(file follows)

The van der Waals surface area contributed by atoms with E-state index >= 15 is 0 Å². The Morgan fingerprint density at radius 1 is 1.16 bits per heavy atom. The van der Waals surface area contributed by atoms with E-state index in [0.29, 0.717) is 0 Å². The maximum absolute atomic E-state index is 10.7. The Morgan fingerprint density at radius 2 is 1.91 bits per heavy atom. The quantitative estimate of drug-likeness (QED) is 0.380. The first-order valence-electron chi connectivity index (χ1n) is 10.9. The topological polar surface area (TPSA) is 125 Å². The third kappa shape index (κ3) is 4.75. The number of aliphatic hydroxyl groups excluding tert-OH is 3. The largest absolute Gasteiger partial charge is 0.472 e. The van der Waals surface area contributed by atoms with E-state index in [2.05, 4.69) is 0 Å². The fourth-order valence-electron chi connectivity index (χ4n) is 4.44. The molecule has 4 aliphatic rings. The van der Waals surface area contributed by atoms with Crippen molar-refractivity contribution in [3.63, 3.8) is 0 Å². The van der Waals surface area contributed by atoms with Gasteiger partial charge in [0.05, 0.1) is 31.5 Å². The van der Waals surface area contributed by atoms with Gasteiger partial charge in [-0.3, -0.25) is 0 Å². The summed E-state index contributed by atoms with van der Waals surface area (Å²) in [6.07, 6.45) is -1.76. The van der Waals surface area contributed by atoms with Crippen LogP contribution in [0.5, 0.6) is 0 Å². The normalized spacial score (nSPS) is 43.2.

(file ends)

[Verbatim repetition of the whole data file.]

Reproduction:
The van der Waals surface area contributed by atoms with E-state index >= 15 is 0 Å². The Morgan fingerprint density at radius 1 is 1.16 bits per heavy atom. The van der Waals surface area contributed by atoms with E-state index in [0.29, 0.717) is 0 Å². The maximum absolute atomic E-state index is 10.7. The Morgan fingerprint density at radius 2 is 1.91 bits per heavy atom. The quantitative estimate of drug-likeness (QED) is 0.380. The first-order valence-electron chi connectivity index (χ1n) is 10.9. The topological polar surface area (TPSA) is 125 Å². The third kappa shape index (κ3) is 4.75. The number of aliphatic hydroxyl groups excluding tert-OH is 3. The largest absolute Gasteiger partial charge is 0.472 e. The van der Waals surface area contributed by atoms with E-state index in [2.05, 4.69) is 0 Å². The fourth-order valence-electron chi connectivity index (χ4n) is 4.44. The molecule has 4 aliphatic rings. The van der Waals surface area contributed by atoms with Crippen molar-refractivity contribution in [3.63, 3.8) is 0 Å². The van der Waals surface area contributed by atoms with Gasteiger partial charge in [0.05, 0.1) is 31.5 Å². The van der Waals surface area contributed by atoms with Gasteiger partial charge in [-0.3, -0.25) is 0 Å². The summed E-state index contributed by atoms with van der Waals surface area (Å²) in [6.07, 6.45) is -1.76. The van der Waals surface area contributed by atoms with Crippen LogP contribution in [0.5, 0.6) is 0 Å². The normalized spacial score (nSPS) is 43.2.